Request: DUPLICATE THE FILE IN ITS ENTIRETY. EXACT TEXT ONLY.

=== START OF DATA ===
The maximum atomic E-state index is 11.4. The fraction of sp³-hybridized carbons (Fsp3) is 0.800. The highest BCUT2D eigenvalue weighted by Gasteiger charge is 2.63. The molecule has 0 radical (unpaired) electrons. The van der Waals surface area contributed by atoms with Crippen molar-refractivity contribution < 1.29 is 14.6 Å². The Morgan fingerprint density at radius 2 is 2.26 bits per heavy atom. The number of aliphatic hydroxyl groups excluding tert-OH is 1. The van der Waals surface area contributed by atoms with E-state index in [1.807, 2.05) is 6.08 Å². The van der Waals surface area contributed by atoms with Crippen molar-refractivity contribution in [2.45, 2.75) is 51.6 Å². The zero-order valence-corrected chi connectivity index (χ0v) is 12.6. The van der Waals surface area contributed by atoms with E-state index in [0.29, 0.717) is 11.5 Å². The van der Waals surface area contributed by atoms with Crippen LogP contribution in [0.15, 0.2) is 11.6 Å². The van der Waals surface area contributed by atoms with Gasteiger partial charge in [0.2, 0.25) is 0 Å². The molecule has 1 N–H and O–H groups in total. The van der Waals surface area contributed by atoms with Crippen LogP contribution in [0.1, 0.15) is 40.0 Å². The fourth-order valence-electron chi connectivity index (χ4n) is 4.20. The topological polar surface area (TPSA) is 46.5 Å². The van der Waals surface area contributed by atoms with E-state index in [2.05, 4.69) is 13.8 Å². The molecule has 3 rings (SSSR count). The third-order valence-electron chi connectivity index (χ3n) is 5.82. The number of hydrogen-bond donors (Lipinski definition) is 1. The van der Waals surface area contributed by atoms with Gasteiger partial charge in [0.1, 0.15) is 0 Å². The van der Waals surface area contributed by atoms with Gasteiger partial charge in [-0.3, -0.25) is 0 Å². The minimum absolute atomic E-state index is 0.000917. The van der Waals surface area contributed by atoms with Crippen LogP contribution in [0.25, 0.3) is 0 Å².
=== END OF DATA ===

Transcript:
The maximum atomic E-state index is 11.4. The fraction of sp³-hybridized carbons (Fsp3) is 0.800. The highest BCUT2D eigenvalue weighted by Gasteiger charge is 2.63. The molecule has 0 radical (unpaired) electrons. The van der Waals surface area contributed by atoms with Crippen molar-refractivity contribution < 1.29 is 14.6 Å². The Morgan fingerprint density at radius 2 is 2.26 bits per heavy atom. The number of aliphatic hydroxyl groups excluding tert-OH is 1. The van der Waals surface area contributed by atoms with E-state index in [1.807, 2.05) is 6.08 Å². The van der Waals surface area contributed by atoms with Crippen molar-refractivity contribution in [2.45, 2.75) is 51.6 Å². The zero-order valence-corrected chi connectivity index (χ0v) is 12.6. The van der Waals surface area contributed by atoms with E-state index in [0.29, 0.717) is 11.5 Å². The van der Waals surface area contributed by atoms with Crippen LogP contribution in [0.15, 0.2) is 11.6 Å². The van der Waals surface area contributed by atoms with Gasteiger partial charge in [0.2, 0.25) is 0 Å². The molecule has 1 N–H and O–H groups in total. The van der Waals surface area contributed by atoms with Crippen LogP contribution in [0.1, 0.15) is 40.0 Å². The fourth-order valence-electron chi connectivity index (χ4n) is 4.20. The topological polar surface area (TPSA) is 46.5 Å². The van der Waals surface area contributed by atoms with E-state index in [2.05, 4.69) is 13.8 Å². The molecule has 3 rings (SSSR count). The third-order valence-electron chi connectivity index (χ3n) is 5.82. The number of hydrogen-bond donors (Lipinski definition) is 1. The van der Waals surface area contributed by atoms with Gasteiger partial charge in [0.1, 0.15) is 0 Å². The van der Waals surface area contributed by atoms with Gasteiger partial charge in [-0.3, -0.25) is 0 Å². The minimum absolute atomic E-state index is 0.000917. The van der Waals surface area contributed by atoms with Crippen LogP contribution in [0.25, 0.3) is 0 Å².